The origins of the celebration of the Day of the Dead in Mexico predate the arrival of the Spanish. There are records of Mexican ethnic celebrations, Maya, Purepecha and Totonac.The rituals that celebrate the life of the ancestors in these civilizations are made from at least three thousand years ago. In the pre-Hispanic era it was common practice to keep skulls as trophiesand display them during the rituals to symbolize death and rebirth.
The festival that became the Day of the Dead marked the ninth month of the Aztec solar calendar, near the beginning of August, andwas celebrated for an entire month. The festivities were presided over by the goddess Mictecacíhuatl, known as the "Lady Death" (currently related to "Catrina", José Guadalupe Posada character) andwife Mictlantecuhtli, Lord of the land of the dead. The festivities were dedicated to the celebration of children and the lives of deceased relatives.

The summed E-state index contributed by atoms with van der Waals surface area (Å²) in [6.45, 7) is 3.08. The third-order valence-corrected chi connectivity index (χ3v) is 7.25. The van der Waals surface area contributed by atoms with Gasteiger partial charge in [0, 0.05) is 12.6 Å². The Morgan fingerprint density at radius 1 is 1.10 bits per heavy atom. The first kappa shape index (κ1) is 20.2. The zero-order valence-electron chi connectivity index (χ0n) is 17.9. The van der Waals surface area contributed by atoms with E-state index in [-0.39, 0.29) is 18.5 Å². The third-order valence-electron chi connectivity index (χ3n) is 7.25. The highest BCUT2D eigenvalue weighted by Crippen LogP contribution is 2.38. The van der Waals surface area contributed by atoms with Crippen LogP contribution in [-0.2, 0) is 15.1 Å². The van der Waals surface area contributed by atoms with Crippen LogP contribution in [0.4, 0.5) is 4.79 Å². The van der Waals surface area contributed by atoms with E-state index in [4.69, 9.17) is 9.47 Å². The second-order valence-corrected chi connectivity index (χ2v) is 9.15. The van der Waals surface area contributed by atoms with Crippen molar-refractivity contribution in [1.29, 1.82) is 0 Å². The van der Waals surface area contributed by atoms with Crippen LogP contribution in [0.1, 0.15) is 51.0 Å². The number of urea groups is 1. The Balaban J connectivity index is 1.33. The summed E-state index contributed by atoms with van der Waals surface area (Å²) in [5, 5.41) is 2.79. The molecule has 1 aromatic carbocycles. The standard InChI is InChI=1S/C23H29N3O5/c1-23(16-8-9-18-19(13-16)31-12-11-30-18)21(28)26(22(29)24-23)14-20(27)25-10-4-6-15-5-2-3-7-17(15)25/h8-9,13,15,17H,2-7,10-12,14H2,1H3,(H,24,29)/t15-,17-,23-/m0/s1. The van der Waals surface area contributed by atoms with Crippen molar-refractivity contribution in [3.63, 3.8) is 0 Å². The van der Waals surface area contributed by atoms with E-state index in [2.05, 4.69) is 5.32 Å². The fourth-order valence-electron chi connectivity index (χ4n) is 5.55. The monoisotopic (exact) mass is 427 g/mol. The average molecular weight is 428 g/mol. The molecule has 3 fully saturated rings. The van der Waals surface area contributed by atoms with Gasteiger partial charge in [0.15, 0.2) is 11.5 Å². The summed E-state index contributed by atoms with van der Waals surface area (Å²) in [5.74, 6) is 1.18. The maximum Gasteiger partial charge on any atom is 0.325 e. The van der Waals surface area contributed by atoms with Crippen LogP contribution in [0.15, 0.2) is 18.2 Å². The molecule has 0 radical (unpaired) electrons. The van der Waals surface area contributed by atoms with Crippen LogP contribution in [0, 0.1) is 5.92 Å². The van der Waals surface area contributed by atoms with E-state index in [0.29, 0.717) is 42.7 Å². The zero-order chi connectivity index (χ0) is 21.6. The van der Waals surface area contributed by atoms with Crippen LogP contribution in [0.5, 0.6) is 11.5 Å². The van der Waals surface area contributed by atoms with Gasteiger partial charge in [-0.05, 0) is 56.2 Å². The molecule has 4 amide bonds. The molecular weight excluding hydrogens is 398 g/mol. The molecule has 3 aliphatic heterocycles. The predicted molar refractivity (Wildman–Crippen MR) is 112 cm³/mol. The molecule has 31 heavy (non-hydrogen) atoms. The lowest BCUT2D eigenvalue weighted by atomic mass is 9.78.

Life and death are an iconic symbol that hascaused admiration, fear and uncertainty to humans throughout history. For many years, different cultures have generated beliefs about death that have successfully developed a series of rituals andtraditions either to worship, honor, frighten and even to mock her. Mexico is a country rich in culture and traditions, one of the main aspects that make up their identity as a nation is the concept we...
Regístrate para leer el documento completo.